Dr. Gaffen’s research program has impressive momentum. In the last few years she has published in Immunity, Cell Host & Microbe, Science Signaling, JEM, Nature Immunology, Nature Communications and Science Immunology. In 2016 she took advantage of a sabbatical leave at King’s College London to develop expertise in epithelial cell biology, a logical extension of her work on IL-17 in the oral mucosa. This led to her exciting work on Candidalysin, a virulence factor for invasive Candida. Gaffen’s publication record is stellar, with over 129 publications, many in the top journals of the field. She has also written many high impact reviews, including Nature Immunology (2019), Nature Reviews Immunology (2009, 2014) and the 25th Anniversary Edition of Immunity (2019). She is regularly called upon to write commentaries about articles in the field, which have appeared in Science Signaling, Immunity and Nature Reviews Immunology. Dr. Gaffen has been elected to leadership roles in professional societies (e.g., ICIS Secretary and Councilor). She chaired a standing NIH study section, organized major conferences (including the 2013 inaugural meeting of the ICIS), and is on several journal editorial boards, notably Deputy Editor at the Journal of Immunology and member of the Advisory Board of Science Immunology. She won a Young Investigator Prize from the International Cytokine Society in 2004; in 2008 she was named to the prestigious Henry Kunkel Society; and in 2009 she was invited to join the Faculty of 1000. On the strength of her many accomplishments, she was awarded the Gerald P. Rodnan Endowed Chair in Rheumatology in 2015, one of only 3 endowed chairs in her Division and the only PhD or woman to be so honored. Dr. Gaffen received the 2018 University of Pittsburgh Chancellor’s Senior Scholar Research award, one of the highest honors the University bestows, and one which is competitive across disciplines. Sarah’s stature is the field is also evidenced by her having received the top score at the 2001 Arthritis Foundation grant application (Hulda Irene Duggan Arthritis Investigator Award). Dr. Gaffen rapidly obtained NIH R01 funding, which she has maintained continuously to this day. She holds R21 and R03 grants and a Senior Investigator grant from the Rheumatology Research Foundation. Dr. Gaffen is currently PI of three R01 grants. Notably, the R01 renewal grant based on her sabbatical research was given a MERIT award, an honor given to fewer than 5% of NIH investigators, to “provide long-term grant support to investigators whose research competence and productivity are distinctly superior and who are highly likely to continue to perform in an outstanding manner.”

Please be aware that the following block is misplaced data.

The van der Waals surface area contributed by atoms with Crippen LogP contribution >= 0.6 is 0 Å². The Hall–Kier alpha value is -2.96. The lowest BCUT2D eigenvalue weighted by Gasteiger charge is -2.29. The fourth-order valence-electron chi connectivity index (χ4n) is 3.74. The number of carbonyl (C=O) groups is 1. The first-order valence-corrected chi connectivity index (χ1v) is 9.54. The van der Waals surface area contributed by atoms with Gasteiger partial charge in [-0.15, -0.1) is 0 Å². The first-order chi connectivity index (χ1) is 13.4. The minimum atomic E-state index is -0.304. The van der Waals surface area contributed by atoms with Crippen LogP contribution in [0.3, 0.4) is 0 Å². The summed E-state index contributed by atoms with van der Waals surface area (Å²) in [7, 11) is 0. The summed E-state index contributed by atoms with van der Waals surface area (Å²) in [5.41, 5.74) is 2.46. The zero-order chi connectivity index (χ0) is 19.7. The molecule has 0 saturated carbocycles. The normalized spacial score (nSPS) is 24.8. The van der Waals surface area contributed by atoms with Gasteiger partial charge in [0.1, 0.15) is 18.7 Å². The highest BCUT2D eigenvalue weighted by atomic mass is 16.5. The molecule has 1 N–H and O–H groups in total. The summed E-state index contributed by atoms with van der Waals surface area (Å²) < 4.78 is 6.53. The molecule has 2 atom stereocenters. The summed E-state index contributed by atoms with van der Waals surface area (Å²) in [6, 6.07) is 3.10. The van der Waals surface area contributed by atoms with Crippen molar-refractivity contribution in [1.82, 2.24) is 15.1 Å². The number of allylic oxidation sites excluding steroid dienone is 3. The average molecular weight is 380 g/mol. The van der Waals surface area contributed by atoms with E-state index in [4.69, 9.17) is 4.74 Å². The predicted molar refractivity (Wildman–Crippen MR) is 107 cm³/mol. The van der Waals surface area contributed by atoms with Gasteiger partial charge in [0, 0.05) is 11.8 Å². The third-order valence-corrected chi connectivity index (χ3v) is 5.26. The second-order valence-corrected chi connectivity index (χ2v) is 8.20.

Dr. Sarah Gaffen received her BS in Biological Sciences from Carnegie Mellon University and her PhD in Molecular and Cellular Biology from the University of California at Berkeley. After a postdoctoral fellowship at the Gladstone Institute for Virology and Immunology at UC San Francisco working on IL-2 and JAK-STAT signaling in T cells, she joined the faculty at the University at Buffalo, State University of New York Dental School. In 2008 she re-located to the University of Pittsburgh, Division of Rheumatology and Clinical Immunology, where she holds the Gerald P. Rodnan Endowed Chair in the Department of Medicine, Division of Rheumatology and Clinical Immunology.
Professor Vijay K. Kuchroo is recognized for his impact on many of the fundamental discoveries related to cytokine research over the past decade. In particular, he was instrumental in defining the IL-17 producing Th17 cells and their role in autoimmunity and how their modulation effects immune function and tissue inflammation. His work contributed to the development of immunotherapeutics that target both Tim-3 in cancer and IL-17 for autoimmune diseases. Dr. Kuchroo is also recognized for his seminal and original contributions to our understanding of the basic mechanisms of T cell differentiation and tolerance.
Dr. Kuchroo is recognized as one of the major forces in the MS research community. Many of the reagents and tools generated by his laboratory are willingly shared with the research community including multiple TcR transgenic mice, specific for myelin proteolipid protein and Myelin Oligodendrocyte Glycoprotein (MOG), which are used widely in every laboratory working in the field of Experimental Autoimmune Encephalomyeltis (EAE) and multiple sclerosis (MS). These transgenic mice are used by immunologists all over the world and have become a gold standard for studies with EAE. He has utilized EAE in mice as a tractable system to understand how autoimmunity develops and causes disease that is relevant to patients with MS. His initial work embraced the new technology of animal transgenesis to develop animal models for human autoimmune diseases. The journal Nature Immunology judged two of Dr. Kuchroo’s papers as “classics in autoimmunity” and he received The Jacob Javits Neuroscience Investigator Award from the National Institutes of Health for this work in 2002. In addition, he was invited to give the prestigious Newsom-Davis lecture by the International Society of Neuroimmunology in 2016 and in 2019 was the recipient of the MileStones in Research Award from the National Multiple Sclerosis Society.